It's been a while since we've heard anything about memory maker Rambus, but the company has come back into the light to sue Nvidia for patent infringement. Rambus thinks that Nvidia's use of SDR, DDR, DDR2, DDR3, GDDR, and GDDR3 SDRAM in their products violates 17 (count 'em... 17!) patents that Rambus owns. Those chips sit inside all sorts of Nvidia gear, and apparently Rambus has been trying for a settlement for years. Now it's using the legal system to claim cash for the damages. Bad news for Nvidia, but Rambus is still apparently trying "to continue discussions with Nvidia to reach a negotiated settlement." I bet. [BusinessWire]
Rambus is a parasite!
My old Ph.D supervisor was an expert witness in the Rambus-Hynix case. Some of the dirty tricks Rambus got up to in memory standards meetings may not have been illegal, but they were shameful.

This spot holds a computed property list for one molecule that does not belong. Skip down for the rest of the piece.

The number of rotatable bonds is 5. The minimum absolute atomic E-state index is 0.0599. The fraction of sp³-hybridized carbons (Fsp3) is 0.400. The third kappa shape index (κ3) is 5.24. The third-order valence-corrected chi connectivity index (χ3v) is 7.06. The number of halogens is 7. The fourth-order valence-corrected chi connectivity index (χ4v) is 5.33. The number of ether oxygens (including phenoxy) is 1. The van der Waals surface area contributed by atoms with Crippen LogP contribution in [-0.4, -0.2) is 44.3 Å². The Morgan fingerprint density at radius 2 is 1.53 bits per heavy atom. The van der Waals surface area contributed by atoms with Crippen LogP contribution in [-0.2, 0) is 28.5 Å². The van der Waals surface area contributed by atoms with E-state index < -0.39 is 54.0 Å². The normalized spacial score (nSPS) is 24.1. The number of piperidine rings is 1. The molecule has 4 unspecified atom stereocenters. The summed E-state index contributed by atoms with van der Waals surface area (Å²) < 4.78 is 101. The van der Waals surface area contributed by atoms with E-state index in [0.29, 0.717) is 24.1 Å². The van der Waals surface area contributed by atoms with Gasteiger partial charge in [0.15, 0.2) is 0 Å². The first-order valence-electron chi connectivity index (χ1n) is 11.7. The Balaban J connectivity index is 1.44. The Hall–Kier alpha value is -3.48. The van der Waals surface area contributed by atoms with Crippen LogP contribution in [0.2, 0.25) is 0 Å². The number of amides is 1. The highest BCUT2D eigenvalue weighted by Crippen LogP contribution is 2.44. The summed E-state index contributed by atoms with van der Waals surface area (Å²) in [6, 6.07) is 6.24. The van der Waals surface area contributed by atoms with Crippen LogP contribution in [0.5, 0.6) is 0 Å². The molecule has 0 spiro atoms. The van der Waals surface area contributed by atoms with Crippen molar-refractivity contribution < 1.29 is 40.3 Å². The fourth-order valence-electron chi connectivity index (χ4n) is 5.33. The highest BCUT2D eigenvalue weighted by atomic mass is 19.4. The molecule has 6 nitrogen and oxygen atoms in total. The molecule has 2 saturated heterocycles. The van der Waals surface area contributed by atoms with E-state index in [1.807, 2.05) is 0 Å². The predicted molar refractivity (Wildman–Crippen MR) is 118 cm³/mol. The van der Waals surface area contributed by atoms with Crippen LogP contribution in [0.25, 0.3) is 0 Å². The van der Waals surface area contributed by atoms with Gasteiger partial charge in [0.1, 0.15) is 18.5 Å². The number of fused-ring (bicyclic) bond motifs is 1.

Each member of the committee was suppose to declare if ideas they brought up for the next standard were patented. Rambus would propose ideas without disclosing that they'd patent the idea already. Their hope was to get Rambus IP put in to every memory product so that they could then sue!
They also would take their notebooks from each day's meeting (which included note on everyone's ideas) and fax them to their lawyers who would then file a provisional patent.
None these things were illegal (and they won the case against Hynix), but it did go against the rules and spirit of the inter-company standards committee. If you don't care about that, then you should realize that from the consumer's perspective it could lead to a Rambus tax on the memory that you buy and the products that contain memory.